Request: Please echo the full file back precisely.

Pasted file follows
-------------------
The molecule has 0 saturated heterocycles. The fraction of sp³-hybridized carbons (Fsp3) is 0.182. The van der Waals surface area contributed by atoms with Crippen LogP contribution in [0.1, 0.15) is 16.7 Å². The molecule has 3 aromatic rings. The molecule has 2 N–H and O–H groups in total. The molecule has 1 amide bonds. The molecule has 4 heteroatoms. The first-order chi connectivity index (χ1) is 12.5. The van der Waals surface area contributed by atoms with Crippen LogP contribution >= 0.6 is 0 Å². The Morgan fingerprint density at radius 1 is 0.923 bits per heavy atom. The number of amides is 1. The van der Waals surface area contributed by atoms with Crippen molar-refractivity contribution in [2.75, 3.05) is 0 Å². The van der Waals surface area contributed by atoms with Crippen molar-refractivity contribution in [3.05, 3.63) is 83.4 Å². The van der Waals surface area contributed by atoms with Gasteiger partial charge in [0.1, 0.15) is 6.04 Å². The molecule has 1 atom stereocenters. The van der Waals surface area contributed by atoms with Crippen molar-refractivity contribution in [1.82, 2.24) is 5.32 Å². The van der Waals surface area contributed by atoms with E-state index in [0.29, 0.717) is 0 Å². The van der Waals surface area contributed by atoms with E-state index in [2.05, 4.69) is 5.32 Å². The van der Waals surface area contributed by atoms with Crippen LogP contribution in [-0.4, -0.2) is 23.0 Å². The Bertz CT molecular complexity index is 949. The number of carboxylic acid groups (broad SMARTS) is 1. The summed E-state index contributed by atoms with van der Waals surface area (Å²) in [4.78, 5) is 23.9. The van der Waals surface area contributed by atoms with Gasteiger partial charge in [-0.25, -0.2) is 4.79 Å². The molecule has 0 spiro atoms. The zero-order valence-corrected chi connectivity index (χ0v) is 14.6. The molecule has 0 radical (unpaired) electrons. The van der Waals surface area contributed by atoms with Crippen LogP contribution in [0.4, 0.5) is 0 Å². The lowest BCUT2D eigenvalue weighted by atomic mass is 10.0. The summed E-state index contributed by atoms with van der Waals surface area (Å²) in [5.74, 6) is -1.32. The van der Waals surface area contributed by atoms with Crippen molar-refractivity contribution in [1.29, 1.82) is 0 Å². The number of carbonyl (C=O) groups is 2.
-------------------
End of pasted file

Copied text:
The molecule has 0 saturated heterocycles. The fraction of sp³-hybridized carbons (Fsp3) is 0.182. The van der Waals surface area contributed by atoms with Crippen LogP contribution in [0.1, 0.15) is 16.7 Å². The molecule has 3 aromatic rings. The molecule has 2 N–H and O–H groups in total. The molecule has 1 amide bonds. The molecule has 4 heteroatoms. The first-order chi connectivity index (χ1) is 12.5. The van der Waals surface area contributed by atoms with Crippen LogP contribution >= 0.6 is 0 Å². The Morgan fingerprint density at radius 1 is 0.923 bits per heavy atom. The number of amides is 1. The van der Waals surface area contributed by atoms with Crippen molar-refractivity contribution in [2.75, 3.05) is 0 Å². The van der Waals surface area contributed by atoms with Crippen molar-refractivity contribution in [3.05, 3.63) is 83.4 Å². The van der Waals surface area contributed by atoms with Gasteiger partial charge in [0.1, 0.15) is 6.04 Å². The molecule has 1 atom stereocenters. The van der Waals surface area contributed by atoms with Crippen molar-refractivity contribution in [1.82, 2.24) is 5.32 Å². The van der Waals surface area contributed by atoms with E-state index in [0.29, 0.717) is 0 Å². The van der Waals surface area contributed by atoms with E-state index in [2.05, 4.69) is 5.32 Å². The van der Waals surface area contributed by atoms with Crippen LogP contribution in [-0.4, -0.2) is 23.0 Å². The Bertz CT molecular complexity index is 949. The number of carboxylic acid groups (broad SMARTS) is 1. The summed E-state index contributed by atoms with van der Waals surface area (Å²) in [4.78, 5) is 23.9. The van der Waals surface area contributed by atoms with Gasteiger partial charge in [-0.25, -0.2) is 4.79 Å². The molecule has 0 spiro atoms. The zero-order valence-corrected chi connectivity index (χ0v) is 14.6. The molecule has 0 radical (unpaired) electrons. The van der Waals surface area contributed by atoms with Crippen LogP contribution in [0.4, 0.5) is 0 Å². The lowest BCUT2D eigenvalue weighted by atomic mass is 10.0. The summed E-state index contributed by atoms with van der Waals surface area (Å²) in [5.74, 6) is -1.32. The van der Waals surface area contributed by atoms with Crippen molar-refractivity contribution in [1.29, 1.82) is 0 Å². The number of carbonyl (C=O) groups is 2.